Spiral galaxies with HST/NICMOS. I. Nuclear morphologies, color maps, and distinct nuclei

C. Marcella Carollo, Massimo Stiavelli, Marc Seigar, Tim P. De Zeeuw, Herwig Dejonghe

Research output: Contribution to journalReview articlepeer-review

88 Scopus citations

Abstract

This is the first of two papers where we present the analysis of an HST/NICMOS2 near-infrared (NIR) snapshot survey in the F160W (H) filter for a sample of 78 spiral galaxies selected from the UGC and ESOLV catalogs. For 69 of these objects we provide nuclear color information derived by combining the H data either with additional NICMOS F110W (J) images or with V WFPC2/HST data. Here we present the NIR images and the optical-NIR color maps. We focus our attention on the properties of the photometrically distinct "nuclei" which are found embedded in most of the galaxies and provide measurements of their half-light radii and magnitudes in the H (and when available in the J) band. We find that (1) in the NIR the nuclei embedded in the bright early- to intermediate-type galaxies span a much larger range in brightness than the nuclei which are typically found embedded in bulgeless late-type disks: the nuclei embedded in the early- to intermediate-type galaxies reach, on the bright end, values up to HAB ∼ -17.7 mag; (2) nuclei are found in both nonbarred and barred hosts, in large-scale (≳ 1 kpc) as well as in nuclear (up to a few 100 pc) bars; (3) there is a significant increase in half-light radius with increasing luminosity of the nucleus in the early/intermediate types (a decade in radius for ≈8 mag brightening), a correlation which was found in the V band and which is also seen in the NIR data; (4) the nuclei of early/intermediate-type spirals cover a large range of optical-NIR colors, from V-H ≈ -0.5 to 3. Some nuclei are bluer and others redder than the surrounding galaxy, indicating the presence of activity or reddening by dust in many of these systems; (5) some early/intermediate nuclei are elongated and/or slightly offset from the isophotal center of the host galaxy. On average, however, these nuclei appear as centered, star-cluster-like structures similar to those which are found in the late-type disks.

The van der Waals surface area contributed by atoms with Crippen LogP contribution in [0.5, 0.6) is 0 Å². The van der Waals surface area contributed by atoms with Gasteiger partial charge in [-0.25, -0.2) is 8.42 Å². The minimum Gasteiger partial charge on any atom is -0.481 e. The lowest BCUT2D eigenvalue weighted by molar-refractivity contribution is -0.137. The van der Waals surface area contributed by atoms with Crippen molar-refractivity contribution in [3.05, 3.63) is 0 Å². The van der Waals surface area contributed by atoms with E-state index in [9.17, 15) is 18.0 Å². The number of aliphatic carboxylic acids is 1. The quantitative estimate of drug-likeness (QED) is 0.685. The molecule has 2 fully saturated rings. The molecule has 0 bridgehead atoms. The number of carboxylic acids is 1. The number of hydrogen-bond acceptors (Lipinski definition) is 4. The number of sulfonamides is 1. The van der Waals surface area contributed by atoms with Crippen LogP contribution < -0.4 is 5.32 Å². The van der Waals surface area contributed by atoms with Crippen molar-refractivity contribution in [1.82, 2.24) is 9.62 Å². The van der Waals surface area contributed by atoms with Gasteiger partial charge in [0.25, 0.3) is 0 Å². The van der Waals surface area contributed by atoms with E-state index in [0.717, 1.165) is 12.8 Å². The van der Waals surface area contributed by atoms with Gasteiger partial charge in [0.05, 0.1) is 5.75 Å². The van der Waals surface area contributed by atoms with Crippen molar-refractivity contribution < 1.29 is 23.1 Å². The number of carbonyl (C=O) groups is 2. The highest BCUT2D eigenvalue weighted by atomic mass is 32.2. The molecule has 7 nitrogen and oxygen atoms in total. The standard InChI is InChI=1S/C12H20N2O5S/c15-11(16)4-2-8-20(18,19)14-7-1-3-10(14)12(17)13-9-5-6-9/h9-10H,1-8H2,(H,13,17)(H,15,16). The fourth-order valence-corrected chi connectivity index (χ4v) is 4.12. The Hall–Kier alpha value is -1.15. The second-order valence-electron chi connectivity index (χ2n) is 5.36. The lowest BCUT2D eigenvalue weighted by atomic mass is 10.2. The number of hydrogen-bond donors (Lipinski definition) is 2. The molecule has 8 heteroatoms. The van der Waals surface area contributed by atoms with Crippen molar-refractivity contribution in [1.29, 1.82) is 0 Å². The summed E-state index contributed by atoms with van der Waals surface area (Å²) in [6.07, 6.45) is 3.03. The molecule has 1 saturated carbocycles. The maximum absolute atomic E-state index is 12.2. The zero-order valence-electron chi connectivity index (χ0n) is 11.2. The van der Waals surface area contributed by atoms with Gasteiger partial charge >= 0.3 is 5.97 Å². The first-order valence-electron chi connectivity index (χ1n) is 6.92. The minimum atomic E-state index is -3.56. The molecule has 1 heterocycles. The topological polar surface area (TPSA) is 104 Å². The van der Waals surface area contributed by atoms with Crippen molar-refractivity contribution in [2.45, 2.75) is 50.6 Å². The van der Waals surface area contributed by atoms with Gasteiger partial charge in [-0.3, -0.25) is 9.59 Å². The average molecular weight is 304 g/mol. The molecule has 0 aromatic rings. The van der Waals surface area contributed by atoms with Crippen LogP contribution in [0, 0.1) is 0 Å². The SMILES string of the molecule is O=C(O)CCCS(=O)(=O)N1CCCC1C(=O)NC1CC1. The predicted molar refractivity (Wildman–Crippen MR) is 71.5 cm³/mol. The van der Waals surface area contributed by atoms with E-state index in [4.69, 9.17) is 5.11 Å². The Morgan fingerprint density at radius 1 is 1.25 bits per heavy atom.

Original languageEnglish (US)
Pages (from-to)159-183
Number of pages25
JournalAstronomical Journal
Volume123
Issue number1 1753
DOIs
StatePublished - Jan 1 2002

Keywords

  • Galaxies: bulges
  • Galaxies: evolution
  • Galaxies: formation
  • Galaxies: nuclei
  • Galaxies: spiral
  • Galaxies: structure

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